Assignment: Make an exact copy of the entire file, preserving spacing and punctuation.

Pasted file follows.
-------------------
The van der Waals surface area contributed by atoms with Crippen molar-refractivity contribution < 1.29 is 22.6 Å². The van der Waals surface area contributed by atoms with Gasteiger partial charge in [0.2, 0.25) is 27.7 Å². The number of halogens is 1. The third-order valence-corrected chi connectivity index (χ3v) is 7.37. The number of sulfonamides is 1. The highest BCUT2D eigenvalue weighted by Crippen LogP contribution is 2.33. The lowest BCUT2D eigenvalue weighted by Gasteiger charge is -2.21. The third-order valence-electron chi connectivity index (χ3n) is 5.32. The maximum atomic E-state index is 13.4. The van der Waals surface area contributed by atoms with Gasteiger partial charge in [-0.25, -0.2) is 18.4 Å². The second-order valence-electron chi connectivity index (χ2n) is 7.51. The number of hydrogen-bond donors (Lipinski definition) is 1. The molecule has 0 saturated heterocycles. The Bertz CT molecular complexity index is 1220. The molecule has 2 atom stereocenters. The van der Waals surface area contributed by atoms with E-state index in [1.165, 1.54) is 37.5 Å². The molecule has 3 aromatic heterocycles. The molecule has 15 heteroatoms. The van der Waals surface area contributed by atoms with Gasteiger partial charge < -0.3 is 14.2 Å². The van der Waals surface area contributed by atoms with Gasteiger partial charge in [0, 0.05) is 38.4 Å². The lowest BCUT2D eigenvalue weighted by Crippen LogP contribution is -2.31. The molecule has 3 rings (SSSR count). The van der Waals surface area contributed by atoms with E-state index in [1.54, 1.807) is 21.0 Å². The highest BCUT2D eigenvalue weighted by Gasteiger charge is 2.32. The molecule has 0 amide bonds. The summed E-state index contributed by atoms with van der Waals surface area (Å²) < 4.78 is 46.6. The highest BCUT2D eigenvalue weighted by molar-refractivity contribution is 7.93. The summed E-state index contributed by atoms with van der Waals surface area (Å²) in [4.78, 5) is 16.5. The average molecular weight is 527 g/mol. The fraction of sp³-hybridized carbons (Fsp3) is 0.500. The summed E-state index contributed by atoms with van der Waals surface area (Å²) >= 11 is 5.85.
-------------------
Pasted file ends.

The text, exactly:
The van der Waals surface area contributed by atoms with Crippen molar-refractivity contribution < 1.29 is 22.6 Å². The van der Waals surface area contributed by atoms with Gasteiger partial charge in [0.2, 0.25) is 27.7 Å². The number of halogens is 1. The third-order valence-corrected chi connectivity index (χ3v) is 7.37. The number of sulfonamides is 1. The highest BCUT2D eigenvalue weighted by Crippen LogP contribution is 2.33. The lowest BCUT2D eigenvalue weighted by Gasteiger charge is -2.21. The third-order valence-electron chi connectivity index (χ3n) is 5.32. The maximum atomic E-state index is 13.4. The van der Waals surface area contributed by atoms with Gasteiger partial charge in [-0.25, -0.2) is 18.4 Å². The second-order valence-electron chi connectivity index (χ2n) is 7.51. The number of hydrogen-bond donors (Lipinski definition) is 1. The molecule has 0 saturated heterocycles. The Bertz CT molecular complexity index is 1220. The molecule has 2 atom stereocenters. The van der Waals surface area contributed by atoms with E-state index in [1.165, 1.54) is 37.5 Å². The molecule has 3 aromatic heterocycles. The molecule has 15 heteroatoms. The van der Waals surface area contributed by atoms with Gasteiger partial charge < -0.3 is 14.2 Å². The van der Waals surface area contributed by atoms with Gasteiger partial charge in [0, 0.05) is 38.4 Å². The lowest BCUT2D eigenvalue weighted by Crippen LogP contribution is -2.31. The molecule has 3 rings (SSSR count). The van der Waals surface area contributed by atoms with E-state index in [1.54, 1.807) is 21.0 Å². The highest BCUT2D eigenvalue weighted by Gasteiger charge is 2.32. The molecule has 0 amide bonds. The summed E-state index contributed by atoms with van der Waals surface area (Å²) < 4.78 is 46.6. The highest BCUT2D eigenvalue weighted by molar-refractivity contribution is 7.93. The summed E-state index contributed by atoms with van der Waals surface area (Å²) in [4.78, 5) is 16.5. The average molecular weight is 527 g/mol. The fraction of sp³-hybridized carbons (Fsp3) is 0.500. The summed E-state index contributed by atoms with van der Waals surface area (Å²) >= 11 is 5.85.